MIBOSO's 5 Components of Credibility:

1. Virtue (Integrity)
Do you consistently walk your talk?

2. Practical Wisdom (Expertise)
Do you consistently demonstrate that you have the skills and experience to “do” what you say you do?

3. Disinterest
Are you doing what you're doing because it fits your strengths, values and beliefs? Or because of what you hope to gain from doing it?

4. Location / Positioning / Associations
Where do you show up? What company do you keep?

5. Congruence
Are your actions, associations and appearance congruent with your expertise, goals and values? Do they validate or invalidate your professional claims?

Being credible is as essential for success as referrals. How credible are you? What makes your clients trust (or doubt) you? What concrete proof or tangible results back up your claims? If you can't tell prospects why they should believe you, in terms that are relevant to them, they won't wait for you to figure it out. They'll continue shopping until they find an expert they can trust; who they're comfortable buying from; who understands their needs; who they're convinced will deliver what they promise.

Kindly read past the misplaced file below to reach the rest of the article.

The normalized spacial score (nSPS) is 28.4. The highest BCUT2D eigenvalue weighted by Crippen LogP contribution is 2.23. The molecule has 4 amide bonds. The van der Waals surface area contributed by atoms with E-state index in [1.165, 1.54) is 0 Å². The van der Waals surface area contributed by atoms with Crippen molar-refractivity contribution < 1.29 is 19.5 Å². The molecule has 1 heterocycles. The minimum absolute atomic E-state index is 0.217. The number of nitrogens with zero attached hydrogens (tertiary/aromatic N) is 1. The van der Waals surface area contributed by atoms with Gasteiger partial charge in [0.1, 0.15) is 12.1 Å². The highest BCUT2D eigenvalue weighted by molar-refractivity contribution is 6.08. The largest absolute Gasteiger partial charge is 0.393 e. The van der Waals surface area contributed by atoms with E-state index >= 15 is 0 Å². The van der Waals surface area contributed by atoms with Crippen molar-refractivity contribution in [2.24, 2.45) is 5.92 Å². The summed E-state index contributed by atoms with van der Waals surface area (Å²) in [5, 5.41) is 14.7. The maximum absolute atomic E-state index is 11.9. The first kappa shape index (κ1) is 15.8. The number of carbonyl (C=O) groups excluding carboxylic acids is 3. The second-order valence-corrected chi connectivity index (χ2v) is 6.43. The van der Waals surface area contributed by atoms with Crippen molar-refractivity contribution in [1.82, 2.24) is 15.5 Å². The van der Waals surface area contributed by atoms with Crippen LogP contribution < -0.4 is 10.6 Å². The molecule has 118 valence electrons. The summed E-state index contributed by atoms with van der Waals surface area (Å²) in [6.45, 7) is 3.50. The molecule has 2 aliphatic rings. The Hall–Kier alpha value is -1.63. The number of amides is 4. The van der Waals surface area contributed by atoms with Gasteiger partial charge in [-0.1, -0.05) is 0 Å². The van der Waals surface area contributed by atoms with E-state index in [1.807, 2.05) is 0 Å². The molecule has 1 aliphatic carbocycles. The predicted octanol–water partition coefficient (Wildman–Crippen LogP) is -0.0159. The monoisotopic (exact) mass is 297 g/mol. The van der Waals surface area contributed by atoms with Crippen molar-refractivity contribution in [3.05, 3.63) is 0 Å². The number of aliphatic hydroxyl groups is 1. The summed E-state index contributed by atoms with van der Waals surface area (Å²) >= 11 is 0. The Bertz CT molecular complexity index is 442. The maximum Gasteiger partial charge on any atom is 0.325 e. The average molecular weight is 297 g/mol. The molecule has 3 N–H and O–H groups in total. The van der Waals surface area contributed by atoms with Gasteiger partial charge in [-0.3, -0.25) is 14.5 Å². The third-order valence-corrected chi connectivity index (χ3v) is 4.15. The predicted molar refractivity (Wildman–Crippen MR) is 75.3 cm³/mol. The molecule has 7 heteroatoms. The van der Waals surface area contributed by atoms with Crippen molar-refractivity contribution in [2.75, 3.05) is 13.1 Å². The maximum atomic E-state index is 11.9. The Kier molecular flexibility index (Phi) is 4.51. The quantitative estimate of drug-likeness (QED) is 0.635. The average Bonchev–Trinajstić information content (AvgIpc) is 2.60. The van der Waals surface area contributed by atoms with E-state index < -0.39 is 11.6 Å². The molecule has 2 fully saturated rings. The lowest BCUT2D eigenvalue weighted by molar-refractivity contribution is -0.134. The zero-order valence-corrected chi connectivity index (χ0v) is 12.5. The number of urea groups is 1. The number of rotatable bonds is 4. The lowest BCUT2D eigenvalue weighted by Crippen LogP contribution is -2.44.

Excerpted from MIBOSO's Authentic Personal Branding Program (Copyright 2008) by Rosemary Davies-Janes

I agree with John Jantsch.
What also erodes trust is outright lying. For example, displaying other people’s work in your portfolio and claiming it as your own.
My company, Babyface Interactive (http://babyfaceinteractive.com), is a small development company just outside New York City.
It was brought to my attention that an eLance provider named "Software Development Company" (http://www.elance.com/s/emailismail/) is displaying one of our sites in their portfolio (http://www.elance.com/samples/drupal-cms-projects-drupal/23646510/?setid...).
My client, Sheer Print Solutions, brought it to my attention, asking me what the deal is - perhaps thinking we farmed the development of their site out to India.
We developed and launched the site January 2010 (http://sheerprintsolutions.com) and, while I have occasionally used eLance providers for other projects, there were absolutely no third-party developers used on the Sheer Print site and there is no way this provider could have “accidentally” used my site as an example of their work.
Using another's work as representative of your own is an egregious violation of every ethical standard of business conduct.
It diminishes eLance's reputation as well as all involved.